Biden Campaign Limits Press Access During Wall Street Fundraiser


Joe Biden”;s campaign limited press access to a fundraiser with Wall Street donors on Thursday night, the first time reporters were unable to join the video portion of a virtual fundraiser or hear the presumptive Democratic nominee answer questions.

The fundraiser was hosted by Roger Altman, the founder of Evercore Inc., Blair Effron, founder of Centerview Partners, Deven Parekh, managing director of Insight Partners, and former Ambassador Jane Hartley.

The Biden campaign has long touted its open fundraisers as evidence of the former vice president”;s commitment to transparency. Since Biden started his campaign, he has allowed a pool of reporters to attend his events. The campaign has also allowed a pool to watch his virtual fundraisers hosted on Zoom. But, on Thursday night, the pool was only given a call-in line, prohibiting reporters from seeing who was in attendance.

After the former vice president gave brief remarks, in which he criticized Donald Trump”;s oversight of the coronavirus pandemic, reporters were kicked off the call just as he opened up the floor for questions.

“;Tonight”;s event was a new format as we enter a new phase of the general election campaign, but we will continue to ensure press access to our virtual finance events as part of our campaign”;s commitment to transparency — one that vastly exceeds anything that Donald Trump and his campaign have offered the American people,”; Rufus Gifford, Biden”;s deputy campaign manager, said in a statement.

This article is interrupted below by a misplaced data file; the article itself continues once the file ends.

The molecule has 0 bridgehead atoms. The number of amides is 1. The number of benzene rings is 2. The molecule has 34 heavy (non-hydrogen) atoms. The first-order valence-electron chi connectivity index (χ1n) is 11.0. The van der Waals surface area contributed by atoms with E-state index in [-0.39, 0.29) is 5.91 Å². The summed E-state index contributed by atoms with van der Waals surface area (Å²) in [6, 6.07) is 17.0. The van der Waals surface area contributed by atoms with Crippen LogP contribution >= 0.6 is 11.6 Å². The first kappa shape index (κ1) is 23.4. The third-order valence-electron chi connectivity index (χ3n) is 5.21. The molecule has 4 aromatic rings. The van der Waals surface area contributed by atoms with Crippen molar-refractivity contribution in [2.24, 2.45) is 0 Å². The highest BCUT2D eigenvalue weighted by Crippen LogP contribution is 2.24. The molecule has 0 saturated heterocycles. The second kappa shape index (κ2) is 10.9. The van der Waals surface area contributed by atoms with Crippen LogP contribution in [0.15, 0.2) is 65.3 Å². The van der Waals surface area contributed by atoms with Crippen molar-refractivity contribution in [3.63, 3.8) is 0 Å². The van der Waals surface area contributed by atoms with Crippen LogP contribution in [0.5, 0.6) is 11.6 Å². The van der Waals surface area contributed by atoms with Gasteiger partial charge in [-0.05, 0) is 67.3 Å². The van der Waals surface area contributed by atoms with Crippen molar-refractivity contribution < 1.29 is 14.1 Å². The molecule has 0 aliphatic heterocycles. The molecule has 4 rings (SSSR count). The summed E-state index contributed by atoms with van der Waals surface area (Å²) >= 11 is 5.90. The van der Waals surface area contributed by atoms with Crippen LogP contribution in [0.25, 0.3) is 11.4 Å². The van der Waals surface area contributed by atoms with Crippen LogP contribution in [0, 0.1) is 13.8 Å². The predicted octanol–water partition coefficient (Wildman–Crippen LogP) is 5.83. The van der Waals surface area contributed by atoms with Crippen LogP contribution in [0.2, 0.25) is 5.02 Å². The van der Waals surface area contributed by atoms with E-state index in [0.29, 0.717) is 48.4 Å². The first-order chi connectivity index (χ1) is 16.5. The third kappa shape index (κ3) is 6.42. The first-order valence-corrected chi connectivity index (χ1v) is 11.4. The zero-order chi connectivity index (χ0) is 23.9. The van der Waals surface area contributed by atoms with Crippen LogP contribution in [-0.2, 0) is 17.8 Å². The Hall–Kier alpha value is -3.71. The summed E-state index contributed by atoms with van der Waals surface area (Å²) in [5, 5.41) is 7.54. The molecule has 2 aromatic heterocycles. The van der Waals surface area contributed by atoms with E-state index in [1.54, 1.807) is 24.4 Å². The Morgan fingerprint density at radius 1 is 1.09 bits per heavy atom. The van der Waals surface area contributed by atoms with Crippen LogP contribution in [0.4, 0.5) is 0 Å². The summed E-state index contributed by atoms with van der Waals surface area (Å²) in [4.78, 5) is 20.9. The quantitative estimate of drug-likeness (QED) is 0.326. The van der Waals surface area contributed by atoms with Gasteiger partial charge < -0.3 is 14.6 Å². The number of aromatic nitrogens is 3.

Earlier: Biden”;s Wall Street Pals Think They Have His Ear Despite Snubs

Biden has faced criticism from the left for his relationship with Wall Street. Most recently, progressive Democrats were outraged after Bloomberg News reported last month that former Treasury Secretary Larry Summers was advising the Biden campaign.

Altman and Hartley also hosted a fundraiser in June at the Carlyle Hotel in New York during which Biden cited two segregationist senators as he spoke of the “;civility”; of the Senate in the 1970s and 1980s.

The comments drew fierce criticism from Democrats, who called on Biden to apologize for the remarks. A few weeks later, he did.

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